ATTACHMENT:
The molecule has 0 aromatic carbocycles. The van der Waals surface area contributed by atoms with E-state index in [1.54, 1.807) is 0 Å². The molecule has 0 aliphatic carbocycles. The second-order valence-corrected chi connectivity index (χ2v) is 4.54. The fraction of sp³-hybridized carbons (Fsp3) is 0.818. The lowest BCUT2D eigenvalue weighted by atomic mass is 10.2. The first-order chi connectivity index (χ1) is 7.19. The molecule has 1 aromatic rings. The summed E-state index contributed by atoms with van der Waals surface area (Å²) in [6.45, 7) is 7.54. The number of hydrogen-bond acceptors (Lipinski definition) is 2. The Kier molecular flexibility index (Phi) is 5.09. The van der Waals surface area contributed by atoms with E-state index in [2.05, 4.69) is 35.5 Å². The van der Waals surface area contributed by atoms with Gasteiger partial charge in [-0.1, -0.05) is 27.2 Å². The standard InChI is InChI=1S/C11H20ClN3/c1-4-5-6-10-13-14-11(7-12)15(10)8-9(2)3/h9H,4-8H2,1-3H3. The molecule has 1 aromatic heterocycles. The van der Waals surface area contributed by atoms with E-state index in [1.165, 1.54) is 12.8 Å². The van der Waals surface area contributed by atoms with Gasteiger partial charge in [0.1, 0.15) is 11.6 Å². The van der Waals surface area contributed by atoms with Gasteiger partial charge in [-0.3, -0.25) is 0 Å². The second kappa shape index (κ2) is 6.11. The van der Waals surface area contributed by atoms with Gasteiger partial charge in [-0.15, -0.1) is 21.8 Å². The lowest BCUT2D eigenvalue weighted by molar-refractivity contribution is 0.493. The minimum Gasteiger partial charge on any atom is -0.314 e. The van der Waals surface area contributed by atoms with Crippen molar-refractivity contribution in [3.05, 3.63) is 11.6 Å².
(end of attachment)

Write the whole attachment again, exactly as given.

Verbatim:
The molecule has 0 aromatic carbocycles. The van der Waals surface area contributed by atoms with E-state index in [1.54, 1.807) is 0 Å². The molecule has 0 aliphatic carbocycles. The second-order valence-corrected chi connectivity index (χ2v) is 4.54. The fraction of sp³-hybridized carbons (Fsp3) is 0.818. The lowest BCUT2D eigenvalue weighted by atomic mass is 10.2. The first-order chi connectivity index (χ1) is 7.19. The molecule has 1 aromatic rings. The summed E-state index contributed by atoms with van der Waals surface area (Å²) in [6.45, 7) is 7.54. The number of hydrogen-bond acceptors (Lipinski definition) is 2. The Kier molecular flexibility index (Phi) is 5.09. The van der Waals surface area contributed by atoms with E-state index in [2.05, 4.69) is 35.5 Å². The van der Waals surface area contributed by atoms with Gasteiger partial charge in [-0.1, -0.05) is 27.2 Å². The standard InChI is InChI=1S/C11H20ClN3/c1-4-5-6-10-13-14-11(7-12)15(10)8-9(2)3/h9H,4-8H2,1-3H3. The molecule has 1 aromatic heterocycles. The van der Waals surface area contributed by atoms with E-state index in [1.165, 1.54) is 12.8 Å². The van der Waals surface area contributed by atoms with Gasteiger partial charge in [0.1, 0.15) is 11.6 Å². The van der Waals surface area contributed by atoms with Gasteiger partial charge in [-0.3, -0.25) is 0 Å². The second kappa shape index (κ2) is 6.11. The van der Waals surface area contributed by atoms with Gasteiger partial charge in [-0.15, -0.1) is 21.8 Å². The lowest BCUT2D eigenvalue weighted by molar-refractivity contribution is 0.493. The minimum Gasteiger partial charge on any atom is -0.314 e. The van der Waals surface area contributed by atoms with Crippen molar-refractivity contribution in [3.05, 3.63) is 11.6 Å².